Genomic DNA was extracted from peripheral blood leukocytes using the fresh and cryopreserved clotted human blood method described by Salazar et al. (1998).23 HFE genotyping for the C282Y, H63D and S65C mutations was performed by the polymerase chain reaction (PCR) to amplify the genomic samples of DNA taken from each patient. The products were digested by adding a restriction enzyme, and analyzed by means of electrophoresis on 2% agarose gels.

The primer sequences used for identification of the C282Y mutation were: 5' – TGC CTC CTT TGG TGA AGG TGA CAC – 3' and 5' – CTC AGG CAC TCC TCT CAA CC – 3'. For the identification of the H63D and S65C HFE gene mutations, the following primers were used: 5'- TCA CAC TCT CTG CAC TAC CTC TTC ATG G – 3' and 5'– TAC ACA GTG AAC ATG TGA TCC CAC C – 3'. RsaI (C282Y analysis), Dpn II (H63D analysis) and Hinf I (S65C analysis) restriction enzyme digestion were utilized following PCR genomic amplification, to determine the HFE genotypes. This was performed in accordance with the methods described by Feder et al. (1996)11 and Simonsen et al. (1999).24


Determination of HLA-A alleles was performed using One Lambda kits (One Lambda, California, United States).


Differences between the transferrin saturation index and ferritin concentration, according to HFE genotype, were evaluated by means of the non-parametric Mann-Whitney test and Kruskal-Wallis test; p values of less than 0.05 were considered statistically significant.

All data entries and calculations were performed using the Excel software (Microsoft Corp.).



Twenty-six (74%) out of the 35 patients with iron overload presented at least one of the HFE gene mutations analyzed, as can be seen in Table 1. No patient studied was found to have the S65C mutation and nine (25%) did not present any of the three HFE mutations.



In 16 (46%) out of the 35 patients, iron overload was associated with another disease or factor related to iron accumulation. The distribution of the patients according to genotype, and the presence or absence of secondary factors associated with iron overload, is shown in Table 2.



The following distribution was observed among the chronic hemolytic anemia patients: one with b-thalassemia trait (H63D/WT); three with µ-thalassemia (two C282Y/H63D and one H63D/WT); two with hereditary spherocytosis (one C282Y/C282Y and one C282Y/WT) and two patients with sickle cell anemia. Among this group of patients, only the sickle cell patients had received blood transfusions. One 28-year-old patient had received 10 units so far and the other 63-year-old patient had received four units of blood transfusions. Both of them were female and presented WT/WT genotype.

Twenty-two (63%) patients were male and 13 (37%) female; their median age was 50 years (range: 25-78 years); 26 (80%) of these patients were between 40 and 79 years old; and 29 (83%) were white. The main clinical characteristics and iron status of the 35 patients according to the HFE genotype are shown in Table 3.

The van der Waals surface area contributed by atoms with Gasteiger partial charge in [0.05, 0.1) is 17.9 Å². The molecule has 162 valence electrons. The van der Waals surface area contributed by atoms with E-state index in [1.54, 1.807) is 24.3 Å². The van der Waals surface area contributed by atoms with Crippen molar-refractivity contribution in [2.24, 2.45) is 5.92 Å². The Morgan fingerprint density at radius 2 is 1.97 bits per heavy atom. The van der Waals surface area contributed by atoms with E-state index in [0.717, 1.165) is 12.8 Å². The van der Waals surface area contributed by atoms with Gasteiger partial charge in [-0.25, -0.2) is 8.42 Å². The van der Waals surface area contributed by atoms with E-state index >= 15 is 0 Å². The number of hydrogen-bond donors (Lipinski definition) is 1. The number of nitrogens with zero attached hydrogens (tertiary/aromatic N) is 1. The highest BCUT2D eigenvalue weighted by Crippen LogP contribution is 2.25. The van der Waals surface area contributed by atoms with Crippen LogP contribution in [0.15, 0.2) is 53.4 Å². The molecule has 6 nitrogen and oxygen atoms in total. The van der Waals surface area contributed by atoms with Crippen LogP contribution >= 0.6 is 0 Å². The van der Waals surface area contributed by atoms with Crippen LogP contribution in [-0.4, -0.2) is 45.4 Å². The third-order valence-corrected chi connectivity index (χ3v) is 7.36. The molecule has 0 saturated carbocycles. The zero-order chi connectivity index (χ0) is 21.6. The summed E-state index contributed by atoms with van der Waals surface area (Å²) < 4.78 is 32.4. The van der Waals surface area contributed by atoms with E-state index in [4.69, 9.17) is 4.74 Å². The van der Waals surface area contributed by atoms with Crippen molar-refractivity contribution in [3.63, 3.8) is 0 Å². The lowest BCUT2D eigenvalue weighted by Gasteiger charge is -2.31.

Table 4 shows the HLA-A frequency determined for 21 patients according to the HFE genotype.



Iron overload can be associated with various pathological conditions.25 We studied 35 patients who were referred by general practitioners and visited our unit for investigation of iron overload disease. It is important to emphasize that this study is not applicable to the general population, because the focus was on preselected patients sent for hematological consultation.

Although hemochromatosis is the most common cause of primary iron overload, there are other inheritable causes of primary iron overload and many secondary congenital or acquired pathological conditions that are related to iron accumulation.2,3,5,25,26

The median age of the patients homozygous for C282Y was 57 years (range: 41- 67 years), whereas for the patients with other genotypes the median age ranged from 43.5 years to 55.5 years.

In spite of improvements over recent years, the diagnosis of HH is still often missed or delayed. This can be attributed to lack of recognition of the disease, confusion regarding symptoms that are also present in other diseases, and incomplete phenotypic expression in some affected individuals. These factors may explain why the homozygous patients showed higher median age than did the patients with other genotypes, in addition to the small number of patients enrolled in this study.

Although all these patients had iron overload, the individuals homozygous for C282Y had significantly higher transferrin saturation and ferritin levels (77.5% and 2264.80 ng/ml, respectively) than did those with other mutations (p < 0.001). In four out of five patients (80%), the C282Y/C282Y iron overload was not associated with any other factor or disease, whereas one patient (20%) was found to have hereditary spherocytosis.

The presence of the HFE mutations known to cause the disease (C282Y/C282Y, C282Y/H63D and possibly H63D/H63D), and direct evidence (raised hepatic iron concentration) or indirect evidence (raised transferrin saturation or ferritin level) of increased iron stores, constitute the current gold standard for definitive diagnosis of hemochromatosis.2,5,10

Genotyping patients for C282Y and H63D mutations is useful for confirming the diagnosis of HH and for family studies. Most European studies have reported that 60-90% of typical hemochromatosis patients are homozygous for the C282Y mutation of the HFE gene (C282Y/C282Y). Compound heterozygotes (C282Y/H63D) and, less commonly, H63D homozygotes usually have normal iron tests, but it has been described that in some cases these genotypes may resemble C282Y homozygotes, with mild-to-moderate iron overload.4,5,9,15

In the present study, 26 out of the 35 patients (74%) presented at least one of the HFE gene mutations. Among these, five (14%) were C282Y/C282Y, four (11%) C282Y/H63D, one (3%) H63D/H63D, six (17%) C282Y/WT and ten (29%) H63D/WT. No patient studied was found to have the S65C mutation and nine (25%) did not present any of the three HFE mutations. Thus, we confirmed the diagnosis of HH in ten (28%) patients.